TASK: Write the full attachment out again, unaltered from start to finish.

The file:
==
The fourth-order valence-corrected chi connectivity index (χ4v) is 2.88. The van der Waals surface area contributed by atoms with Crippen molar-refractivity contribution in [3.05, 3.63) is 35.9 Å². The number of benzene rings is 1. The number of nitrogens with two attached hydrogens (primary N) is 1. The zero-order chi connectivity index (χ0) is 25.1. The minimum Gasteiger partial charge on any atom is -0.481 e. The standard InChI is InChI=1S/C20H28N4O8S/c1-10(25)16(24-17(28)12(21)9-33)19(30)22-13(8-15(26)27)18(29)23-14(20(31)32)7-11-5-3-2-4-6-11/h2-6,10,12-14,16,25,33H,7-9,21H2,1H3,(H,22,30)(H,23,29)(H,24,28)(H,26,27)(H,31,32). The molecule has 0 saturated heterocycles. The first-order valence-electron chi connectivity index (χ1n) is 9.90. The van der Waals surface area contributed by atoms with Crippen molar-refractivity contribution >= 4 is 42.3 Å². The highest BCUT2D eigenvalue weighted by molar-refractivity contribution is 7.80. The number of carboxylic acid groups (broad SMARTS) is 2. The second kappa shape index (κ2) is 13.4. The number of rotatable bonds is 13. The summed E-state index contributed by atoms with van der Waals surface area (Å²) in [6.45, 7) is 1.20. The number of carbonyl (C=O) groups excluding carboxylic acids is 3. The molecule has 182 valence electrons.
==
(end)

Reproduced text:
The fourth-order valence-corrected chi connectivity index (χ4v) is 2.88. The van der Waals surface area contributed by atoms with Crippen molar-refractivity contribution in [3.05, 3.63) is 35.9 Å². The number of benzene rings is 1. The number of nitrogens with two attached hydrogens (primary N) is 1. The zero-order chi connectivity index (χ0) is 25.1. The minimum Gasteiger partial charge on any atom is -0.481 e. The standard InChI is InChI=1S/C20H28N4O8S/c1-10(25)16(24-17(28)12(21)9-33)19(30)22-13(8-15(26)27)18(29)23-14(20(31)32)7-11-5-3-2-4-6-11/h2-6,10,12-14,16,25,33H,7-9,21H2,1H3,(H,22,30)(H,23,29)(H,24,28)(H,26,27)(H,31,32). The molecule has 0 saturated heterocycles. The first-order valence-electron chi connectivity index (χ1n) is 9.90. The van der Waals surface area contributed by atoms with Crippen molar-refractivity contribution >= 4 is 42.3 Å². The highest BCUT2D eigenvalue weighted by molar-refractivity contribution is 7.80. The number of carboxylic acid groups (broad SMARTS) is 2. The second kappa shape index (κ2) is 13.4. The number of rotatable bonds is 13. The summed E-state index contributed by atoms with van der Waals surface area (Å²) in [6.45, 7) is 1.20. The number of carbonyl (C=O) groups excluding carboxylic acids is 3. The molecule has 182 valence electrons.